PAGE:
Dana Hulburt was born in 1968 in Portland, Oregon. She grew up in the small coastal town of Pacific City, Oregon. Her father helped develop the town. Her mother frequently took Dana to the beach and art lessons. She attended Neskowin Valley School a small private school in a renovated barn. This is where Dana learned italic handwriting and her creative spirit was nourished.
Throughout her childhood her two loves were art and horses. After attending high school at Nestucca Union High School she studied Elementary Education and Art at Western Oregon University graduating in 1989. The next year she married her high school sweet heart and they went on to have 3 sons. For many years she was busy with family life and teaching. Creating art with her children and the children in her classes has always been a priority.
When her sons were grown and her parents both passed away the art in her heart came alive. The family bonus room became a studio and the urge to create, the desire to experiment and the curiosity to study art resurfaced. Her studio is perched upon a hill overlooking Haystack Rock and the Nestucca Valley. Before or after teaching 2nd Grade this is where she creates. She burns literary and philosophical quotes on driftwood, and birch panels. The driftwood is collected on her daily walks with her dog Toco. Dana’s unusual flair for bringing forth both nature and color make her work unique. The natural grain of the wood becomes the path for quotes. In her seascapes, landscapes and animal paintings color is used with imagination and harmony. Take the time to experience her work.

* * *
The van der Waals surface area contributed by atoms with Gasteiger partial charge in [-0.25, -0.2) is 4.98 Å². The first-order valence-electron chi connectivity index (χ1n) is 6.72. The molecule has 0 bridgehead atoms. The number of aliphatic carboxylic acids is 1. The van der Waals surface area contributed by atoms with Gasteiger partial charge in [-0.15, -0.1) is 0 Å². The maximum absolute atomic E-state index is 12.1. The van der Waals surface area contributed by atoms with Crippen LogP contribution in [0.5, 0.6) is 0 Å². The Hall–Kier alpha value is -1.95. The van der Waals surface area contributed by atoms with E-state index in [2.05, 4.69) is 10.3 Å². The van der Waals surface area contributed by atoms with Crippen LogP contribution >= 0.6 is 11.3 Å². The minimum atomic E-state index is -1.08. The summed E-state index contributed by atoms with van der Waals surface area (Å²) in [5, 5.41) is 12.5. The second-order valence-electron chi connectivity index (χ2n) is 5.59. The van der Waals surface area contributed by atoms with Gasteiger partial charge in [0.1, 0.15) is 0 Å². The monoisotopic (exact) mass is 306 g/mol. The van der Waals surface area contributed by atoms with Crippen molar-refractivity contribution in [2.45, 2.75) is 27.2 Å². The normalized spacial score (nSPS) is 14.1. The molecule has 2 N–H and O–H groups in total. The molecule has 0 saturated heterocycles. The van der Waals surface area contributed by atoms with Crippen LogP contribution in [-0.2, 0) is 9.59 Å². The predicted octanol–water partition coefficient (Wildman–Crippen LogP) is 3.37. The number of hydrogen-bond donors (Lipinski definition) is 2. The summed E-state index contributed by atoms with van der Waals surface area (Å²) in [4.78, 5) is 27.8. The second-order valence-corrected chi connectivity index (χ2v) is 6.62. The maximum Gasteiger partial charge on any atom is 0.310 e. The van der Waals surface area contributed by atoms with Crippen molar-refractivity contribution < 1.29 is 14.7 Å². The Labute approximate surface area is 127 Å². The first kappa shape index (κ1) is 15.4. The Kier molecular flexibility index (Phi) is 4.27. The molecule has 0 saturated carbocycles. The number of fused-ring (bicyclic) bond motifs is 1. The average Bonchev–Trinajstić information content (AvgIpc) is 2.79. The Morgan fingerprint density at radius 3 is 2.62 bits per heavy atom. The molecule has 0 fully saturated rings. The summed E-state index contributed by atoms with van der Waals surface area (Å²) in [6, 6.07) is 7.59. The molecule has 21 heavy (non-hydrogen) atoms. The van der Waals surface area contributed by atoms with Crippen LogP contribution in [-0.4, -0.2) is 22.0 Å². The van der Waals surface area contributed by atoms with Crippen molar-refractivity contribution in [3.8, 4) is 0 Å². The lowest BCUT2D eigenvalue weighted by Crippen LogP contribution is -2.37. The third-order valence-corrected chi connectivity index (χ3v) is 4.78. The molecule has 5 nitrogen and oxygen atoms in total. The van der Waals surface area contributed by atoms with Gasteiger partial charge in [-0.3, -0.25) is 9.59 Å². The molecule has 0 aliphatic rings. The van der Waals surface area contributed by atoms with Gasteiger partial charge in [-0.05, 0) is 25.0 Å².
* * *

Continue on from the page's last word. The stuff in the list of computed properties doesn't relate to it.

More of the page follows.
“When morning and evenings roll along, watch how they open and close.”
I love the quietude of dawn and the restfulness that settles with dusk. This is when I feel most alive, when the light dances on the earth in prismatic colors. During this time wildlife gracefully appears. Whether I am on the beach or in the forest I am free! Free to sense, observe, collect, sketch, photograph or just wander. Free to soak up life, light and ideas to use at the easel later.
As time comes into my life I bring forth these ideas with a vital urgency and happiness. The bringing forth of an idea is a fascinating process. When starting a painting there is much thoughtful work: the initial notan, value study and palette. Then as the painting is underway the fun begins: the experimenting, the doing and responding, and the spontaneous dance at the easel. This is when the surprises begin to take place and the painting takes on a life of it’s own. The initial painting idea is soundly rooted in theory to begin, but the growth and life of the painting come from imagination and intuitive responding! Here lies the excitement and thrill in painting!